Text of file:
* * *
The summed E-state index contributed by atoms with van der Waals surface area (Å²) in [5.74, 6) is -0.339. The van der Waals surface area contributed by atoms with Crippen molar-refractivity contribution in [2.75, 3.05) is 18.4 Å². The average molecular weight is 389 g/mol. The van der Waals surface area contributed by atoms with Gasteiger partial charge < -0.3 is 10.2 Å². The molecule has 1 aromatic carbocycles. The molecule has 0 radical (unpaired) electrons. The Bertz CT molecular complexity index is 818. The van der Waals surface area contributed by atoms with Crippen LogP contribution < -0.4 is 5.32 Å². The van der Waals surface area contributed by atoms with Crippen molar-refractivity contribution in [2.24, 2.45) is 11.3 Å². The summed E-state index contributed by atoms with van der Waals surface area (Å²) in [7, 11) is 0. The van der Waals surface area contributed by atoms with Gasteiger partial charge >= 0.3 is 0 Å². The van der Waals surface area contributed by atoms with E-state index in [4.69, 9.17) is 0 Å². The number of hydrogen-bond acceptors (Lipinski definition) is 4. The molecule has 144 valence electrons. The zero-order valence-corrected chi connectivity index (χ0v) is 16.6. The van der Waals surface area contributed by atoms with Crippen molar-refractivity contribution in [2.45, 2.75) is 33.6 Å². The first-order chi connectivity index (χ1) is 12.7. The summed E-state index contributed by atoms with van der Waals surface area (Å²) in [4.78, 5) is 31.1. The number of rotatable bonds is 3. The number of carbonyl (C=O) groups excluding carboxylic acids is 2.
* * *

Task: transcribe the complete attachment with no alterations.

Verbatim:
The summed E-state index contributed by atoms with van der Waals surface area (Å²) in [5.74, 6) is -0.339. The van der Waals surface area contributed by atoms with Crippen molar-refractivity contribution in [2.75, 3.05) is 18.4 Å². The average molecular weight is 389 g/mol. The van der Waals surface area contributed by atoms with Gasteiger partial charge < -0.3 is 10.2 Å². The molecule has 1 aromatic carbocycles. The molecule has 0 radical (unpaired) electrons. The Bertz CT molecular complexity index is 818. The van der Waals surface area contributed by atoms with Crippen LogP contribution < -0.4 is 5.32 Å². The van der Waals surface area contributed by atoms with Crippen molar-refractivity contribution in [2.24, 2.45) is 11.3 Å². The summed E-state index contributed by atoms with van der Waals surface area (Å²) in [7, 11) is 0. The van der Waals surface area contributed by atoms with Gasteiger partial charge >= 0.3 is 0 Å². The van der Waals surface area contributed by atoms with E-state index in [4.69, 9.17) is 0 Å². The number of hydrogen-bond acceptors (Lipinski definition) is 4. The molecule has 144 valence electrons. The zero-order valence-corrected chi connectivity index (χ0v) is 16.6. The van der Waals surface area contributed by atoms with Crippen molar-refractivity contribution in [2.45, 2.75) is 33.6 Å². The first-order chi connectivity index (χ1) is 12.7. The summed E-state index contributed by atoms with van der Waals surface area (Å²) in [4.78, 5) is 31.1. The number of rotatable bonds is 3. The number of carbonyl (C=O) groups excluding carboxylic acids is 2.